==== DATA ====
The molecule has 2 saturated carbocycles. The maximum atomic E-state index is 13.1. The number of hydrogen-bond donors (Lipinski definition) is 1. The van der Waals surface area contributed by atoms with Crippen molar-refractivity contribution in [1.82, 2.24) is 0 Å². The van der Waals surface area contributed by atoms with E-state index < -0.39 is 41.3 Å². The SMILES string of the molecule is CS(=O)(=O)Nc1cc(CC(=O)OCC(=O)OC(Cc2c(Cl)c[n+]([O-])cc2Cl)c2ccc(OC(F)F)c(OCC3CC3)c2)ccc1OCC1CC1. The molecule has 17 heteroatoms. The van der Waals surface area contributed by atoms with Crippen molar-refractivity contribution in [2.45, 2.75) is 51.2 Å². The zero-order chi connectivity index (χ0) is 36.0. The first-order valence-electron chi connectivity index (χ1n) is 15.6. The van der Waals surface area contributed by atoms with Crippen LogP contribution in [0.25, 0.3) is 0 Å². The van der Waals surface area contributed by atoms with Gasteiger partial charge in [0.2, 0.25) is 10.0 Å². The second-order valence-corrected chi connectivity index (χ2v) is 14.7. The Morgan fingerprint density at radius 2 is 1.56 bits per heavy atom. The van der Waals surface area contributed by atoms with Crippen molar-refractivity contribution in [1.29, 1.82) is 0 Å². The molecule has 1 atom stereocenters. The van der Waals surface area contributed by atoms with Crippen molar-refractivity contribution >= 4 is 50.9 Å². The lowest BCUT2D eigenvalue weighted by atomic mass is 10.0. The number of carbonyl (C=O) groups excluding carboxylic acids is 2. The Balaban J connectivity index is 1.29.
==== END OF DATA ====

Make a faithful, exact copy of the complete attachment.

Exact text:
The molecule has 2 saturated carbocycles. The maximum atomic E-state index is 13.1. The number of hydrogen-bond donors (Lipinski definition) is 1. The van der Waals surface area contributed by atoms with Crippen molar-refractivity contribution in [1.82, 2.24) is 0 Å². The van der Waals surface area contributed by atoms with E-state index < -0.39 is 41.3 Å². The SMILES string of the molecule is CS(=O)(=O)Nc1cc(CC(=O)OCC(=O)OC(Cc2c(Cl)c[n+]([O-])cc2Cl)c2ccc(OC(F)F)c(OCC3CC3)c2)ccc1OCC1CC1. The molecule has 17 heteroatoms. The van der Waals surface area contributed by atoms with Crippen molar-refractivity contribution in [2.45, 2.75) is 51.2 Å². The zero-order chi connectivity index (χ0) is 36.0. The first-order valence-electron chi connectivity index (χ1n) is 15.6. The van der Waals surface area contributed by atoms with Crippen LogP contribution in [0.25, 0.3) is 0 Å². The van der Waals surface area contributed by atoms with Gasteiger partial charge in [0.2, 0.25) is 10.0 Å². The second-order valence-corrected chi connectivity index (χ2v) is 14.7. The Morgan fingerprint density at radius 2 is 1.56 bits per heavy atom. The van der Waals surface area contributed by atoms with Crippen molar-refractivity contribution in [1.29, 1.82) is 0 Å². The molecule has 1 atom stereocenters. The van der Waals surface area contributed by atoms with Crippen molar-refractivity contribution >= 4 is 50.9 Å². The lowest BCUT2D eigenvalue weighted by atomic mass is 10.0. The number of carbonyl (C=O) groups excluding carboxylic acids is 2. The Balaban J connectivity index is 1.29.